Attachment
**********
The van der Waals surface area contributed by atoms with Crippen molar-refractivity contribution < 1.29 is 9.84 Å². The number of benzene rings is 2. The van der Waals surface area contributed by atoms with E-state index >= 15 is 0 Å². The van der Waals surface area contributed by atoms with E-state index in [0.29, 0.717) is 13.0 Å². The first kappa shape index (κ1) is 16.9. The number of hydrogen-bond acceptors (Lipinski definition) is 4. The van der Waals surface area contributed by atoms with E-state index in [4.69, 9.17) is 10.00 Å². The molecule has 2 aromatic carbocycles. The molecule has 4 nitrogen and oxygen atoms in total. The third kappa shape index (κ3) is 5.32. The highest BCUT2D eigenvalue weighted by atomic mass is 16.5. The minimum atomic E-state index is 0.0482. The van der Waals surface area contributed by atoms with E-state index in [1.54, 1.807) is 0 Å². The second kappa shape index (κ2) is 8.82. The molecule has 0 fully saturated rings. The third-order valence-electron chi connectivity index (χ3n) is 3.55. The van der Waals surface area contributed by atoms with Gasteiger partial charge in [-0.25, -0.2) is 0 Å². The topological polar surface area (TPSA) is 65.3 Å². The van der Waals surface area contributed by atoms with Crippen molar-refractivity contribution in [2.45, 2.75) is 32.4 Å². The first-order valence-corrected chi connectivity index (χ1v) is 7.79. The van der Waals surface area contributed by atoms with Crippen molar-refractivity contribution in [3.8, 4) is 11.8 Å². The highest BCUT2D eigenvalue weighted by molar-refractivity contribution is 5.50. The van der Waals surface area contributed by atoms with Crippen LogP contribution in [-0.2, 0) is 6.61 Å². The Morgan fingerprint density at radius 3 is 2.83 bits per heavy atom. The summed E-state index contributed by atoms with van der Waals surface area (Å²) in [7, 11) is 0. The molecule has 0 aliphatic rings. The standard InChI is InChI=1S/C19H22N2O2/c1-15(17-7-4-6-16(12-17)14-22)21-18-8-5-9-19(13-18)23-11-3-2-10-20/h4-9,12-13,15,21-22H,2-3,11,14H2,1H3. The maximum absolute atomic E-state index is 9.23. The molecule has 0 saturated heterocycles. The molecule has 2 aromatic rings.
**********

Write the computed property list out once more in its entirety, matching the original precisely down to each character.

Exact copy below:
The van der Waals surface area contributed by atoms with Crippen molar-refractivity contribution < 1.29 is 9.84 Å². The number of benzene rings is 2. The van der Waals surface area contributed by atoms with E-state index >= 15 is 0 Å². The van der Waals surface area contributed by atoms with E-state index in [0.29, 0.717) is 13.0 Å². The first kappa shape index (κ1) is 16.9. The number of hydrogen-bond acceptors (Lipinski definition) is 4. The van der Waals surface area contributed by atoms with E-state index in [4.69, 9.17) is 10.00 Å². The molecule has 2 aromatic carbocycles. The molecule has 4 nitrogen and oxygen atoms in total. The third kappa shape index (κ3) is 5.32. The highest BCUT2D eigenvalue weighted by atomic mass is 16.5. The minimum atomic E-state index is 0.0482. The van der Waals surface area contributed by atoms with E-state index in [1.54, 1.807) is 0 Å². The second kappa shape index (κ2) is 8.82. The molecule has 0 fully saturated rings. The third-order valence-electron chi connectivity index (χ3n) is 3.55. The van der Waals surface area contributed by atoms with Gasteiger partial charge in [-0.25, -0.2) is 0 Å². The topological polar surface area (TPSA) is 65.3 Å². The van der Waals surface area contributed by atoms with Crippen molar-refractivity contribution in [2.45, 2.75) is 32.4 Å². The first-order valence-corrected chi connectivity index (χ1v) is 7.79. The van der Waals surface area contributed by atoms with Crippen molar-refractivity contribution in [3.8, 4) is 11.8 Å². The highest BCUT2D eigenvalue weighted by molar-refractivity contribution is 5.50. The van der Waals surface area contributed by atoms with Crippen LogP contribution in [-0.2, 0) is 6.61 Å². The Morgan fingerprint density at radius 3 is 2.83 bits per heavy atom. The summed E-state index contributed by atoms with van der Waals surface area (Å²) in [7, 11) is 0. The molecule has 0 aliphatic rings. The standard InChI is InChI=1S/C19H22N2O2/c1-15(17-7-4-6-16(12-17)14-22)21-18-8-5-9-19(13-18)23-11-3-2-10-20/h4-9,12-13,15,21-22H,2-3,11,14H2,1H3. The maximum absolute atomic E-state index is 9.23. The molecule has 0 saturated heterocycles. The molecule has 2 aromatic rings.